It is purely a mechanical / fixed hybrid with no o-rings for blade retention. It boasts an aluminum ferrule with stainless steel blades for crazy wounding.

A second broadhead from BloodSport is the High Voltage. The High Voltage features a 2-inch cut, 3-blade design, which tucks firmly into the slim ferrule with no need for an o-ring.

They sell for $39.99 for a 3-pack. 

RAD – Radical Archery Design

The new release of the Rival 125-grain, 3-blade fixed stainless-steel head takes the similar blade locking design from their Titanium series, with a smaller scalloped point.

It’s available with a solid stainless steel ferrule with a 1-inch solid blade and a 1 3/16″ vented blade.

$39.99 for a 3 pack.


 Swhacker has revealed their all-steel expandable broadhead for 2017.
It’s a 2-blade mechanical in 100 and 125-grain options. 

The vertical design is unique in that the blades do not fold inside the ferrule, but tucking into the front and back, almost completing the outside of the ferrule.

This makes for an interesting concept. Even better, the bladed chisel tip and single-sided bevel tip will continue to spin upon entry for maximum penetration and devestation.

Look for them to be $49.95 for a 3-pack.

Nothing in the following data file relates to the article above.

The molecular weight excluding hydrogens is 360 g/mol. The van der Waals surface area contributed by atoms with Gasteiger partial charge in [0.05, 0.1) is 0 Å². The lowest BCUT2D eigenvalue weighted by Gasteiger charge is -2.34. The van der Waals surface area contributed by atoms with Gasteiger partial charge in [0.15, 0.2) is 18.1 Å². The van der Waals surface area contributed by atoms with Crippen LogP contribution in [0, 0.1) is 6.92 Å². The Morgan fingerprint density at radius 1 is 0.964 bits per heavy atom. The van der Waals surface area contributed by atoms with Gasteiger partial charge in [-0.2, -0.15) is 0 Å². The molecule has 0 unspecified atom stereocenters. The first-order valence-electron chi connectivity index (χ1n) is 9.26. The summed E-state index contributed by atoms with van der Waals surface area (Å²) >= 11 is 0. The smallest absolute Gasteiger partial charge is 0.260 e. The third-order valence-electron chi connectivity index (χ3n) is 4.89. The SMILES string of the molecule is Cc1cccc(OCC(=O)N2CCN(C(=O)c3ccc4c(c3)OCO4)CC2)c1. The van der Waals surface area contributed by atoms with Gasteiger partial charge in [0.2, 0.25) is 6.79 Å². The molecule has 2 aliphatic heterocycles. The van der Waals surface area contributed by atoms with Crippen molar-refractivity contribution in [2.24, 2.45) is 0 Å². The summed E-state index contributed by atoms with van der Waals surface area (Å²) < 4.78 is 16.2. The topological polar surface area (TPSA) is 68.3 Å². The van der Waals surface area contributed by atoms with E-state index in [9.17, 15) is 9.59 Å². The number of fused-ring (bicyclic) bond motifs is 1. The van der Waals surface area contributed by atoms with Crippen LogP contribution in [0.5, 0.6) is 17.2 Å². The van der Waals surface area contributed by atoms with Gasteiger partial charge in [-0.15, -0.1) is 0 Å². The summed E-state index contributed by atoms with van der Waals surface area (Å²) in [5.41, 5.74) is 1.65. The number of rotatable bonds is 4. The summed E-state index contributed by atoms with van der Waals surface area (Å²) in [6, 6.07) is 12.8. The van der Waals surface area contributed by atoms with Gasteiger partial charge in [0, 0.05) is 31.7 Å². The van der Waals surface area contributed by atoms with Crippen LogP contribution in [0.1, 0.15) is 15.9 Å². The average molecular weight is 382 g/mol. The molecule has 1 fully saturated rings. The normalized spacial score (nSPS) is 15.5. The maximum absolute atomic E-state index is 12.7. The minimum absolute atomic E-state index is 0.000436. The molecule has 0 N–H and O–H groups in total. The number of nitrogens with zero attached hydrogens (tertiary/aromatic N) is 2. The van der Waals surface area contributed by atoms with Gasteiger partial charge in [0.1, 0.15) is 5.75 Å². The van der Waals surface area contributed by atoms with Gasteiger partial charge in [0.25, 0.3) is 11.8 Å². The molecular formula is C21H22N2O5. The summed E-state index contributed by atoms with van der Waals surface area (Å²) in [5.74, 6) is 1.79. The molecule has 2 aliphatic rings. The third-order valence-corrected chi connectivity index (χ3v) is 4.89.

G5 Dead Meat

G5 launched the new Dead Meat 3-blade mechanical, 1.5-inch cut in 100 & 125 grain. The Dead meat 3 blade is a short chisel tipped heavy duty blades which are kept secure with the new snaplock retaining clip.

The Dead Meat is designed to fly like a field tip at longer distances and maintain accuracy.

$54.99 for a 3-pack. 

Rage Trypan

New for 2017 from Rage is the Trypan (trypanophobia – fear of needles) mechanical 100-grain, 2-blade, 2-inch cut broadhead.

The Trypan has an ultra slim, all titanium ferrule which will help with extreme penetration, and the blades are 12% thicker than previous designs. The blades themselves are retained by a newly designed polymer shock collar. This new shock collar design is fool proof and leaves no room for error when it comes to positioning on the head.

 $49.99 for 3-pack. 

Tru-Glo Titanium X

Tru-Glo offers their first broadheads for 2017 named the Titanium X.

They offer both a fixed and mechanical design. The mechanical comes in both a 2 and 4-blade gator design. Titanium is challenging to machine but yields a product that is extremely straight and strong.

With the fixed blade option, there is a 3-blade and 4-blade. Also, you get 1 new set of blades per pack, as all broadheads designs boast removable .031 thick blades.

$41.99 for 3-pack.

Flying Arrow Archery 

Flying Arrow turned a lot of heads a few years ago when they came on the scene with their crazy looking broadheads. Would they be another fruitless concept, or would they be a legit player in the field of deadly broadheads?